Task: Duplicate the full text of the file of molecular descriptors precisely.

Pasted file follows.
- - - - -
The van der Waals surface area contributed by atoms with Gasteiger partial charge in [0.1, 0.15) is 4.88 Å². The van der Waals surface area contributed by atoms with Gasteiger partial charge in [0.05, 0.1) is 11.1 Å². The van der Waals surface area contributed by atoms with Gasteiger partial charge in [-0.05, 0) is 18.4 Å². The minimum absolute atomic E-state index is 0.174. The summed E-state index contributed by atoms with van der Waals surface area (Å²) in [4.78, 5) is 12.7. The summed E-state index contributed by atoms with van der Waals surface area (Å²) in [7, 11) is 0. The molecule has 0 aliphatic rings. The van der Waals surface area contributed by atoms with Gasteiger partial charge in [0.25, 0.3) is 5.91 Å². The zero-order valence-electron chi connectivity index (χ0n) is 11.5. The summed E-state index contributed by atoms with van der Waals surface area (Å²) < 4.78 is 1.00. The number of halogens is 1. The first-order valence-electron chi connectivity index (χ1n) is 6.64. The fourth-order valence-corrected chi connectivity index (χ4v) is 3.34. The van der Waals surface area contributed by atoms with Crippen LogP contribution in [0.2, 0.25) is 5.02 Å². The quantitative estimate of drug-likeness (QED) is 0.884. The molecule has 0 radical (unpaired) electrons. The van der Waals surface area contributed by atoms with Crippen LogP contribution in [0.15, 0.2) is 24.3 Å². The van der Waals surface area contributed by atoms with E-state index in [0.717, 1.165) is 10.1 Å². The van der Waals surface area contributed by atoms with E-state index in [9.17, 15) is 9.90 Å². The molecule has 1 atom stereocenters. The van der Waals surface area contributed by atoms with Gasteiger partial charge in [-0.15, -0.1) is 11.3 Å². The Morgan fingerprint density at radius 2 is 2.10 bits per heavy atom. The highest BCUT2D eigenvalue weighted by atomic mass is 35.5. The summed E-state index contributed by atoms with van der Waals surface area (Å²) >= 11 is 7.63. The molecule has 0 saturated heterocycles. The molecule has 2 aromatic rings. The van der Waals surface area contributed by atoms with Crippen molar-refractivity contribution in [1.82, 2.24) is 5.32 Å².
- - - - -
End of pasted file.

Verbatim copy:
The van der Waals surface area contributed by atoms with Gasteiger partial charge in [0.1, 0.15) is 4.88 Å². The van der Waals surface area contributed by atoms with Gasteiger partial charge in [0.05, 0.1) is 11.1 Å². The van der Waals surface area contributed by atoms with Gasteiger partial charge in [-0.05, 0) is 18.4 Å². The minimum absolute atomic E-state index is 0.174. The summed E-state index contributed by atoms with van der Waals surface area (Å²) in [4.78, 5) is 12.7. The summed E-state index contributed by atoms with van der Waals surface area (Å²) in [7, 11) is 0. The molecule has 0 aliphatic rings. The van der Waals surface area contributed by atoms with Gasteiger partial charge in [0.25, 0.3) is 5.91 Å². The zero-order valence-electron chi connectivity index (χ0n) is 11.5. The summed E-state index contributed by atoms with van der Waals surface area (Å²) < 4.78 is 1.00. The number of halogens is 1. The first-order valence-electron chi connectivity index (χ1n) is 6.64. The fourth-order valence-corrected chi connectivity index (χ4v) is 3.34. The van der Waals surface area contributed by atoms with Crippen LogP contribution in [0.2, 0.25) is 5.02 Å². The quantitative estimate of drug-likeness (QED) is 0.884. The molecule has 0 radical (unpaired) electrons. The van der Waals surface area contributed by atoms with Crippen LogP contribution in [0.15, 0.2) is 24.3 Å². The van der Waals surface area contributed by atoms with E-state index in [0.717, 1.165) is 10.1 Å². The van der Waals surface area contributed by atoms with E-state index in [9.17, 15) is 9.90 Å². The molecule has 1 atom stereocenters. The van der Waals surface area contributed by atoms with Gasteiger partial charge in [-0.15, -0.1) is 11.3 Å². The Morgan fingerprint density at radius 2 is 2.10 bits per heavy atom. The highest BCUT2D eigenvalue weighted by atomic mass is 35.5. The summed E-state index contributed by atoms with van der Waals surface area (Å²) >= 11 is 7.63. The molecule has 0 saturated heterocycles. The molecule has 2 aromatic rings. The van der Waals surface area contributed by atoms with Crippen molar-refractivity contribution in [1.82, 2.24) is 5.32 Å².